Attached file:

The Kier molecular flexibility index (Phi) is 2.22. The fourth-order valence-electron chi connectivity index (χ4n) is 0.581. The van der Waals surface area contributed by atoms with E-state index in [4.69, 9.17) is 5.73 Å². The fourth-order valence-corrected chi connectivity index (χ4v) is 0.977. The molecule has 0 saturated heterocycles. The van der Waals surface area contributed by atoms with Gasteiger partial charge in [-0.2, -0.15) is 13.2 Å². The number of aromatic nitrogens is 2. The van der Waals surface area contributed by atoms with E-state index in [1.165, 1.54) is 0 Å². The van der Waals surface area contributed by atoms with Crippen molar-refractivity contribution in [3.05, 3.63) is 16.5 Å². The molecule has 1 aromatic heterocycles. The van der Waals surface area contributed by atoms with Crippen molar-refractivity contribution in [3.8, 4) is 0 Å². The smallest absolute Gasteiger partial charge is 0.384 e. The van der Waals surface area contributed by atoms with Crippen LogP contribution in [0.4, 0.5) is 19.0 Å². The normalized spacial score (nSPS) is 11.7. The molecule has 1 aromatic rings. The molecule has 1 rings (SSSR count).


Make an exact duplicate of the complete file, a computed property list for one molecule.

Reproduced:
The Kier molecular flexibility index (Phi) is 2.22. The fourth-order valence-electron chi connectivity index (χ4n) is 0.581. The van der Waals surface area contributed by atoms with E-state index in [4.69, 9.17) is 5.73 Å². The fourth-order valence-corrected chi connectivity index (χ4v) is 0.977. The molecule has 0 saturated heterocycles. The van der Waals surface area contributed by atoms with Gasteiger partial charge in [-0.2, -0.15) is 13.2 Å². The number of aromatic nitrogens is 2. The van der Waals surface area contributed by atoms with E-state index in [1.165, 1.54) is 0 Å². The van der Waals surface area contributed by atoms with Crippen molar-refractivity contribution in [3.05, 3.63) is 16.5 Å². The molecule has 1 aromatic heterocycles. The van der Waals surface area contributed by atoms with Crippen molar-refractivity contribution in [3.8, 4) is 0 Å². The smallest absolute Gasteiger partial charge is 0.384 e. The van der Waals surface area contributed by atoms with Crippen LogP contribution in [0.4, 0.5) is 19.0 Å². The normalized spacial score (nSPS) is 11.7. The molecule has 1 aromatic rings. The molecule has 1 rings (SSSR count).